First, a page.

When West Ham “signed” Carlos Tevez and Javier Mascherano nearly five years ago, they looked like a club with ambition who were aiming for the upper reaches of the Premiership.
Instead of the bright future the Club proclaimed for itself, the “bubbles” they will be blowing will be in the Coca Cola Championship rather than the heady heights of the Premiership. A once famous Club - in fact a giant of the game in terms of its history - has been brought down by its various owners. People who did not have West Ham, or indeed football in their blood, allowed agents to sell them some very poor players and indeed a very poor manager in Avram Grant.
West Ham reached the FA Cup Final in 2006, finished a credible 9th in the Premiership and actually made a profit before the road to ruin began. The signing of the two South American players looked as though it could propel the London side into the territory of the very top teams but on reflection it has been an unmitigated disaster.
According to West Ham’s own account it has so far cost the Club close to £50 millon. Most of this has been on fines, compensation and lawyers fees arising out of the original Tevez and Mascherano deal. Chairman at the time, Terry Brown, saw the writing on the wall and sold his shares for £30 million (to better the Club) to an Icelandic Bank and scarpered off to the Bahamas or whatever. Within two years of taking over the Icelandic Bank Chairman, Eggert Magnusson had fired managers Alan Parden and Alan Curbishley and the annual wage bill had spiralled from £28 million to £63 million. The Club total debt stands at £120 million and why anyone in football would ever give Avram Grant a job of this magnitude is beyond me.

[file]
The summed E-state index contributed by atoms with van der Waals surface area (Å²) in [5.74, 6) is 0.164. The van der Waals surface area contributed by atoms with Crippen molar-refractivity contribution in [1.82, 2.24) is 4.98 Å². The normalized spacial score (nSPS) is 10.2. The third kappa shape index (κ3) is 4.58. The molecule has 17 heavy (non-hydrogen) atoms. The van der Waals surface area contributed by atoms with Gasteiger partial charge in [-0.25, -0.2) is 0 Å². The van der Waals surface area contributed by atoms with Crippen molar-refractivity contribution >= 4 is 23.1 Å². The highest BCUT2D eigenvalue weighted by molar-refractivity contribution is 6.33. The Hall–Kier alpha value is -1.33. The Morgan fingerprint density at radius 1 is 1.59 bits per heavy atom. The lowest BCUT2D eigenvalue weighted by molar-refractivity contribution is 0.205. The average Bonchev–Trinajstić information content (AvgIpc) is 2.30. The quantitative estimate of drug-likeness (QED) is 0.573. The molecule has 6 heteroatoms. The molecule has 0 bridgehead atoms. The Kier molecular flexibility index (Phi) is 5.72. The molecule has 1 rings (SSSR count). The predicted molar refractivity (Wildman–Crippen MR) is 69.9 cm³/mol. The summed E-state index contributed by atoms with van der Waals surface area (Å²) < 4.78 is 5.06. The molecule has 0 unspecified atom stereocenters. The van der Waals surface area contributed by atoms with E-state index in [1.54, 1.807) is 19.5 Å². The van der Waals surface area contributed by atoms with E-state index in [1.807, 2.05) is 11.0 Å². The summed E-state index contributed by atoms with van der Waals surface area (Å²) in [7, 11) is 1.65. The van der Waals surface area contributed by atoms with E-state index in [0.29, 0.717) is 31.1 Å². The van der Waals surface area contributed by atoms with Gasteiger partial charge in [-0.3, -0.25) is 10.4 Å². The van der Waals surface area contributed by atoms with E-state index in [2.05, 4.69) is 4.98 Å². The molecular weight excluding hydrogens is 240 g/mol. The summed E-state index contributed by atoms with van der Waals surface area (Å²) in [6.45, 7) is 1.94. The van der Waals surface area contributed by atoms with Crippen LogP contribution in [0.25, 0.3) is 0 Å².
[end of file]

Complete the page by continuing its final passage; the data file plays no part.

Looking back to that original fiasco with Tevez and Mascherano, I think my old pal Shakespeare sums it up best with his wonderful verse, “What a gentle web we weave, when first we practise to deceive.”
Couldn’t have said it better myself!
Read more from the Doc in the Journal every Tuesday